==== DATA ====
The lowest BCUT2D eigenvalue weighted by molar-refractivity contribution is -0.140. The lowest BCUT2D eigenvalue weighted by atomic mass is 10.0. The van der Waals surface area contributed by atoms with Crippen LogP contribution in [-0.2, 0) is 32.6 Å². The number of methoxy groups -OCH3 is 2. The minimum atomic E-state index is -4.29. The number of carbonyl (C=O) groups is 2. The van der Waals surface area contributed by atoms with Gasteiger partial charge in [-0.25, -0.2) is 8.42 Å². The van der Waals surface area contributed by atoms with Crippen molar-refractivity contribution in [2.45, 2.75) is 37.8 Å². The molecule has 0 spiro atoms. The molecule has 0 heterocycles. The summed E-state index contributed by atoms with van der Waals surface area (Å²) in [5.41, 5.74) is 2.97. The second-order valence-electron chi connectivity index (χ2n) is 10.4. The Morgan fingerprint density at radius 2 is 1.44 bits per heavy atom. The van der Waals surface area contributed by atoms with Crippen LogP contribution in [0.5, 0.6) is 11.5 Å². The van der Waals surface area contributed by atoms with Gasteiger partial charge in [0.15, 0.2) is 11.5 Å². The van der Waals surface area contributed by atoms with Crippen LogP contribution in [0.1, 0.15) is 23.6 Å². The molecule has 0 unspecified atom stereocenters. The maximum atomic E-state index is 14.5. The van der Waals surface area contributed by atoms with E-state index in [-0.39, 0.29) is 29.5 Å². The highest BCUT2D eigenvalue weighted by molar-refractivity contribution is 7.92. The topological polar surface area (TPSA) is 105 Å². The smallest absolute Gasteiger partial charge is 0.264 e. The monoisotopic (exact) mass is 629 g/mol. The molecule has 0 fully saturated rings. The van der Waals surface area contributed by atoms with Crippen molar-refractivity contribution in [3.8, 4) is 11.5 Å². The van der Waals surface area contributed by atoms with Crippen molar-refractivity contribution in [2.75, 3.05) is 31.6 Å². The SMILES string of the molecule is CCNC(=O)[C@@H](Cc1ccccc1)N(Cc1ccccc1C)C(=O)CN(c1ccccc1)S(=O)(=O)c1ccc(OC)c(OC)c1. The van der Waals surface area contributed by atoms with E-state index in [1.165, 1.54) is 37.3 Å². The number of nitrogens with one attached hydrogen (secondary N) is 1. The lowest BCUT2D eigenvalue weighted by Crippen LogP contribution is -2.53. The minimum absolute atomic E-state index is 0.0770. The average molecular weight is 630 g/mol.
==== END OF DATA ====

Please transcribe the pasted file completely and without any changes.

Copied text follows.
The lowest BCUT2D eigenvalue weighted by molar-refractivity contribution is -0.140. The lowest BCUT2D eigenvalue weighted by atomic mass is 10.0. The van der Waals surface area contributed by atoms with Crippen LogP contribution in [-0.2, 0) is 32.6 Å². The number of methoxy groups -OCH3 is 2. The minimum atomic E-state index is -4.29. The number of carbonyl (C=O) groups is 2. The van der Waals surface area contributed by atoms with Gasteiger partial charge in [-0.25, -0.2) is 8.42 Å². The van der Waals surface area contributed by atoms with Crippen molar-refractivity contribution in [2.45, 2.75) is 37.8 Å². The molecule has 0 spiro atoms. The molecule has 0 heterocycles. The summed E-state index contributed by atoms with van der Waals surface area (Å²) in [5.41, 5.74) is 2.97. The second-order valence-electron chi connectivity index (χ2n) is 10.4. The Morgan fingerprint density at radius 2 is 1.44 bits per heavy atom. The van der Waals surface area contributed by atoms with Crippen LogP contribution in [0.5, 0.6) is 11.5 Å². The van der Waals surface area contributed by atoms with Gasteiger partial charge in [0.15, 0.2) is 11.5 Å². The van der Waals surface area contributed by atoms with Crippen LogP contribution in [0.1, 0.15) is 23.6 Å². The molecule has 0 unspecified atom stereocenters. The maximum atomic E-state index is 14.5. The van der Waals surface area contributed by atoms with E-state index in [-0.39, 0.29) is 29.5 Å². The highest BCUT2D eigenvalue weighted by molar-refractivity contribution is 7.92. The topological polar surface area (TPSA) is 105 Å². The smallest absolute Gasteiger partial charge is 0.264 e. The monoisotopic (exact) mass is 629 g/mol. The molecule has 0 fully saturated rings. The van der Waals surface area contributed by atoms with Crippen molar-refractivity contribution in [3.8, 4) is 11.5 Å². The van der Waals surface area contributed by atoms with Crippen molar-refractivity contribution in [2.75, 3.05) is 31.6 Å². The SMILES string of the molecule is CCNC(=O)[C@@H](Cc1ccccc1)N(Cc1ccccc1C)C(=O)CN(c1ccccc1)S(=O)(=O)c1ccc(OC)c(OC)c1. The van der Waals surface area contributed by atoms with E-state index in [1.165, 1.54) is 37.3 Å². The number of nitrogens with one attached hydrogen (secondary N) is 1. The lowest BCUT2D eigenvalue weighted by Crippen LogP contribution is -2.53. The minimum absolute atomic E-state index is 0.0770. The average molecular weight is 630 g/mol.